I see you added Corus Entertainment. Don’t you get enough TreeHouse TV with two kids at home? ;)

  7. Howard Hare on December 30, 2011 at 12:05 pm

    Thanks for Info, good comments,I learned something.

  8. Drew on December 30, 2011 at 12:47 pm

    Curious… haven’t really followed the logistics of this since I’m in the U.S., but when are you’re adding to these positions as you did this year, are you increasing your borrowings? Or is it from extra cash you already borrowed previously/or sold off certain positions?

  9. My University Money on December 30, 2011 at 1:08 pm

    Thanks for answering the ETF question FT, I was wondering about this as well. I am pretty set on starting the SM and I was looking to invest a large initial portion of the portfolio in low-cost American ETFs. The low MERs would cancel out the currency charges, and I think exposure to the USD from the CAD is a good long-term move.

    How much tax chaos does the return of capital cause? I’m also assuming this would be the same for mutual funds (I’ve read Ed Rempel’s articles).

  10. FrugalTrader on December 30, 2011 at 2:00 pm

    @Drew, yes, I increased my borrowings this year. My HELOC is now in the $80k range, see my net worth update: https://milliondollarjourney.com/net-worth-update-dec-2011-0-97-year-end-summary.htm

    @my university money, one thing to note about US stocks is that their dividends are taxed as interest in non-reg accounts. Might want to consider placing those in RRSP. ROC basically reduces the tax deductibility of the investment loan. Check out this article for more info:
    https://milliondollarjourney.com/how-return-of-capital-works.htm

  11. On Demand on December 30, 2011 at 3:56 pm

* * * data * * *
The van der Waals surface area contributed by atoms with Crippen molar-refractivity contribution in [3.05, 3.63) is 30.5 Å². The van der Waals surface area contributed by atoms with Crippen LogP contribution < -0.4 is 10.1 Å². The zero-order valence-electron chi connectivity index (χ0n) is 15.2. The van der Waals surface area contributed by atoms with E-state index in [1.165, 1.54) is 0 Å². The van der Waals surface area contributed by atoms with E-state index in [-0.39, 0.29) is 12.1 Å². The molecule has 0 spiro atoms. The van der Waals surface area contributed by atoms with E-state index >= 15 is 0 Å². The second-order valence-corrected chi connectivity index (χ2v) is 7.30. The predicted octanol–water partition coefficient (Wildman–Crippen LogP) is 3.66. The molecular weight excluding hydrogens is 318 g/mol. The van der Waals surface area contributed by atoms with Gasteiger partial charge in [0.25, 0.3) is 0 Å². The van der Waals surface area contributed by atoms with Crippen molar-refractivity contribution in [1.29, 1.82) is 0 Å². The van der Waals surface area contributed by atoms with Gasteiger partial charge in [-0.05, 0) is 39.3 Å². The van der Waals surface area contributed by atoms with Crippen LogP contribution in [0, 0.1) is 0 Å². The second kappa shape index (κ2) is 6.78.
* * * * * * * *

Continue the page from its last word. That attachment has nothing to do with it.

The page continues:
Nice portfolio FT. Just wonder why you don’t include BCE in your portfoilio as it is a better stock to own these days. isn’t it?

  12. FrugalTrader on December 30, 2011 at 6:32 pm

    Would like to own BCE but it’s a bit too rich right now. Do you own it?

  13. Chris on December 31, 2011 at 12:16 am

    Just curious – considering this is only a small part of your overall portfolio, you seem to make a lot of fairly small purchases. Why not wait until you are happy with a stock, then buy a larger position, say 5000.00 worth to keep the trading costs down. If you don’t feel confident enough in a stock to buy 5 k, you probably shouldn’t be in it? Thoughts? Thanks

  14. On Demand on January 1, 2012 at 1:46 am

    Thanks for reply FT. I own a few stocks and ETF’s. BCE, HSE, POW, CJR.B, CFX, AQN, CSS, ZWB and HEX (Thanks for the info from this forum). For BCE, I like it’s yeild, good new management team, stable business model and apparently hold well against the downturn market. Any advise on my holding?

  15. FrugalTrader on January 1, 2012 at 7:35 am

    @Chris, thanks for the comment. As I typically buy and hold (forever hopefully), my trading costs are minimal. I also follow the 1% trading rule which enables me to ease into positions. I’m not one to jump in with both feet… with anything!

  16. Sarlock on January 1, 2012 at 4:35 pm

    It all depends on the size of your portfolio… I prefer to make my purchases in $10k+ chunks in order to make the trading fee a very small percentage of my purchases, but my portfolio is also 5x the size of FT’s, so I can still diversify when buying larger positions. I like to keep my annual trading fees at 0.1% or lower if I can.

  17. On Demand on January 1, 2012 at 10:48 pm

    If trading fee are not too high, I prefer to buy in a stock in 3 phases. First buy before critical news. Second after the news and it is a good one in general and the stock shoot up. Third after it pull back from the first burst or in the market downturn. Same rule apply when you are selling in profit. What a feeling when you hold only stocks that are free of your capital.

Leave a Comment





This site uses Akismet to reduce spam. Learn how your comment data is processed.

Scroll To Top
0 Shares
Tweet
Share
Pin
Email